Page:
The Words of the Daugherty Family
Zia Daugherty, 19, grew up in Tulsa, Oklahoma. She is the youngest child of John and Claire Bowles. She took home-school art classes for several years and attended Quartz Mountain Art Institute in the summer of '09 before majoring in art at a local community college. She was happily Blessed and married in 2010 to Trueson Daugherty. Currently residing with her husband in Norfolk, Virginia and taking her fourth semester online, Zia hopes to be able to continue exploring the world of art while helping her family (present and future) in any way possible.
Question: Describe for readers your process, please.
Answer: Before, I would try to imagine what I wanted a painting to look like and then attempt to create my vision. This led to little but frustration. Now, I have a general idea and let the painting "create itself" in a way; too much rigidity can ruin a wonderful, spontaneous piece of art.
Question: Where do you take from for inspiration?
Answer: My inspiration often comes from other art or architecture. For example, when I go to an art museum, I get hundreds of ideas for future projects. Artists throughout history have gained inspiration from others' paintings; I suppose I am just continuing the tradition.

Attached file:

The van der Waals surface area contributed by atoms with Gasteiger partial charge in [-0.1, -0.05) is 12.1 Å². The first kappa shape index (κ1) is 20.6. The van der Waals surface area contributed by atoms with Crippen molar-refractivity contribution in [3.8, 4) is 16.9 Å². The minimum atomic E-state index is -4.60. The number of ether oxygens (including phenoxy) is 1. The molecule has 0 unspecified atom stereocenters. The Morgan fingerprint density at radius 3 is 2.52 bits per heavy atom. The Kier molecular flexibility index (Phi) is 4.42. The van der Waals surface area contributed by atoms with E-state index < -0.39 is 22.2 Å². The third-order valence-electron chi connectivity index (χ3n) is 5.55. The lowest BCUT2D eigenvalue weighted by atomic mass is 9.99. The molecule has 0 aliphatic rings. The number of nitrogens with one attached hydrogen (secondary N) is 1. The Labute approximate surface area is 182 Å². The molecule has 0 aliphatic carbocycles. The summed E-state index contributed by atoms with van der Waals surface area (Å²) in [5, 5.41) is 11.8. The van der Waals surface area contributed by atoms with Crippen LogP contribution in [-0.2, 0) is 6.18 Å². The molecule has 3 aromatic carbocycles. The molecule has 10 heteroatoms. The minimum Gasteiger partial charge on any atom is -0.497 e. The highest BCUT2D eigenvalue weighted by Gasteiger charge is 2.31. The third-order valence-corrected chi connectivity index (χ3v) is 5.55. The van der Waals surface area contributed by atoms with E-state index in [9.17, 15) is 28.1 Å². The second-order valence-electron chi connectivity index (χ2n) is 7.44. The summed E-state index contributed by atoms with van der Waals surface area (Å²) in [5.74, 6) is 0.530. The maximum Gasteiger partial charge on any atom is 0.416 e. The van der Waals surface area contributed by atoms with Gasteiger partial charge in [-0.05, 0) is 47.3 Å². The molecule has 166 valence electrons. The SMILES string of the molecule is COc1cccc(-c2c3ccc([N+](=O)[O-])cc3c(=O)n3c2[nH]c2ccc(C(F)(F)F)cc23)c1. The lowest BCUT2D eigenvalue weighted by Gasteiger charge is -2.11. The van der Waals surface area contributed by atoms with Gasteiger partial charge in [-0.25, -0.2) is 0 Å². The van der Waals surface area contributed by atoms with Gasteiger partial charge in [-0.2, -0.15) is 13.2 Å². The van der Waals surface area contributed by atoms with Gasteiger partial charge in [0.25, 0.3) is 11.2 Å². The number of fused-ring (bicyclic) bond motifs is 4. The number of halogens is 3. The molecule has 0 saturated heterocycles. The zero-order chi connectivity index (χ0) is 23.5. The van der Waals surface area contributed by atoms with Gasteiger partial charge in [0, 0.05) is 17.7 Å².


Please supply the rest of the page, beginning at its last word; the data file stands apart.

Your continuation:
Question: What are your future aspirations where the art world is concerned? Any long-term plans?
Answer: I would like to become an illustrator -- specifically for children's books. I have painted many naturalistic paintings from photos before, but I find more by in creating images from my imagination (with occasional help from photo references).
Question: Can you tell us what first drew you to this art form and why?
Answer: I was introduced to all the different art mediums I use by various art teachers throughout my life; I have tried many but kept using the ones that I could handle easiest.
Question: Do you ever create art with other mediums?
Answer: I like to stick to paint and soft pastels, but I have dabbled in colored pencils and ink pens. However, I have yet to attempt anything three-dimensional.